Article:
It’s been a while since I’ve written about a “Memorable Reindeer” and I thought we were overdue a bit of reminiscing. And who better to talk about than Bumble? 

Bumble in her prime, 2015

Bumble was born in May 2010, to mum Tjakko. Jack had just started volunteering with the herd, and managed to film the whole birth. By the time the other herders arrived, they found the new mum and calf, along with Jack, all curled up asleep in the heather. It set the scene for how tame Bumble would be for the rest of her life, completely at home in the company of people. Indeed, most of her family are similarly friendly and greedy – including older sisters Dixie and Ibex.

Newborn Bumble with mum Tjakko

That autumn, as the cows and calves began returning from the high tops of the mountain free-range, one unknown little calf came in without her mum. Alone though she was, she didn’t seem scared of us, and was straight into the food. A process of elimination quickly identified her as Tjakko’s calf, orphaned over the summer. We named her Bumble – fitting in the “Bugs and Beasties” theme – and following on from Tjakko’s 2009 calf Crumble. With her silvery legs and confident character, she quickly won us round and stole my heart.

Bumble as a calf, November 2010

Bumble was a marmite reindeer – her confidence and persistence in trying to break into every bag of food either frustrated or amused herders. I found her hilarious. She never grew a “good” set of antlers – they were always simple with basic points pointing in every direction like radio antennae. It just added to her air of goofiness. In general, reindeer aren’t keen on being touched, but Bumble had no sense of personal space and was quite happy being scratched and petted. She even had a starring roll in a commercial we did for Tuffphone, pawing at a food bag and standing squarely on the phone to prove how sturdy it was as if on cue.

If there’s a bag, it has to be checked for food…
Bumble had a reputation for her ample “booty”, earning her the nickname of Beyonce.

 

Typical sighting of Bumble, moving at full pelt towards the feed bag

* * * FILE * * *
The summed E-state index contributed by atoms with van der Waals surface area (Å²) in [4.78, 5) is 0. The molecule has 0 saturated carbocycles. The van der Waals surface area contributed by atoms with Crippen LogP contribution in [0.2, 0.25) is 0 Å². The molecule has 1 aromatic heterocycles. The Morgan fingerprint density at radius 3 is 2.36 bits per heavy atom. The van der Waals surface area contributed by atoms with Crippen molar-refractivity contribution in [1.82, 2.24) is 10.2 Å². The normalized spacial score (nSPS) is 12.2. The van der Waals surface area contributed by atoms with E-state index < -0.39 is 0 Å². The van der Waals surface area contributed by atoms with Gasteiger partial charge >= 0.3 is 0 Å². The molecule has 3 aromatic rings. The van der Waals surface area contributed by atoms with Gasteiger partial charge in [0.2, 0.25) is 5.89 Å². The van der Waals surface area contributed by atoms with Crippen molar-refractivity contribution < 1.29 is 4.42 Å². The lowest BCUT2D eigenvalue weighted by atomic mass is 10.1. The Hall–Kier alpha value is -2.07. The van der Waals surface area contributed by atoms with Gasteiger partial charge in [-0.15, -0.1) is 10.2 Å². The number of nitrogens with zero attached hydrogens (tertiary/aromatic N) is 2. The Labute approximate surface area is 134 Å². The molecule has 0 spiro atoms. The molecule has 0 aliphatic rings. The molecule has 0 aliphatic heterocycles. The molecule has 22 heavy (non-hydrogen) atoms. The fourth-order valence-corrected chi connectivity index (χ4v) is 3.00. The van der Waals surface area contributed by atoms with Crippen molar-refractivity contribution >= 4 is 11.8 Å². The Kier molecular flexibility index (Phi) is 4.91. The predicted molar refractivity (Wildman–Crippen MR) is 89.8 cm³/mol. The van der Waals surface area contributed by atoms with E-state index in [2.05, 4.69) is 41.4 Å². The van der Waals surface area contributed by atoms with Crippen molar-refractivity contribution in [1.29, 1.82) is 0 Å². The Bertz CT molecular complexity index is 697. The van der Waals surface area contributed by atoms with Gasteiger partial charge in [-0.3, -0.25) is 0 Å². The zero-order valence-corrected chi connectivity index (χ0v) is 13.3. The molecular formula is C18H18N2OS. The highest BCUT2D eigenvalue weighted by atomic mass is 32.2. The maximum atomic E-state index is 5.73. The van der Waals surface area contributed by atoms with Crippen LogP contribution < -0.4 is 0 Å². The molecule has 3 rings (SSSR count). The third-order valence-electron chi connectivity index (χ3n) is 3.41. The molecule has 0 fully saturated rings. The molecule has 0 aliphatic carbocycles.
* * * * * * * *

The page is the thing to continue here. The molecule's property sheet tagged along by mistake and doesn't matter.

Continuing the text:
Like her mum, Bumble had a real stubborn streak, and leading her on a headcollar could be… interesting. Indeed I remember several times being told, “She’s your favourite, you have to lead her”. Thankfully as she got older she became better behaved, but it was definitely unwise to starting a tugging war with her, as she would just dig in her heels!

On the freerange in her summer coat

Bumble had several calves in her life, the first being Biscay, in 2014. While most cows head away from the herd to calve in private, Bumble didn’t think it was worth risking missing a feed, and tended to give birth within sight of the enclosure gate. Her carefree attitude about human company meant she was utterly unphased by us being nearby during and immediately after the birth, and I was lucky enough to watch her give birth to her second calf, using binoculars from a discreet distance. 

Bumble completely unphased by motherhood – with her newborn calf Biscay.
Sally teaching Ben how to check over a new calf, with Bumble lending young Spartan for practice – she’s keeping a close watch to check everything is done correctly.

It’s always fun catching up with the females on the free-range in summer, and one year I found a group including Bumble, who was at the “extreme moulting” stage of the year, and whilst she occupied herself with the bag of food I’d brought, I proceeded to groom off virtually all of the loose fur, leaving her rather lighter and cooler for the hot summer days! If any walkers came across the pile of discarded fur, goodness knows what they’d have thought!

Bumble on the summer free range occupying herself with some food whilst I groomed off her excess old winter coat.
I was always delighted to catch up with Bumble.

Bumble was last seen on the free-range in late 2018, in great condition and her usual cheeky self. The next time that group was seen she wasn’t with them, and whilst I held out hope that she was just off doing her thing and would turn up, it wasn’t to be and, despite searching, she was never seen by us again. It was one of those frustrating occasions where we will never know exactly what happened – she was a big strong lass in the prime of her life and not a reindeer we would expect to lose – but there are risks on the mountains, and it is the payoff for the wonderful natural life our herd lead that occasionally one is unlucky. 

One of the last photos of Bumble, out on the summer free-range – sent to me by Ruth as a “Look who weve found”
Weathering the storm – Bumble in a blizzard.

For me, Bumble was one in a million and there is a little less joy in the herd without her – when I decided to get a new tattoo it was her crazy antlers that I chose to have tattooed on my side. But her line continues through her son Spartan, who ran as a breeding bull in 2019 and fathered a lovely batch of calves. Among them are several unexpectedly tame calves (from shyer mums) who I see a little bit of Bumble in. Life in the herd goes on.

Greedy but gorgeous.

Andi

3 Replies to “”

  1. That was super Andi, thankyou. Bumble adopted me for a few years and I loved every minute I spent on the hill with her, she was just so friendly.

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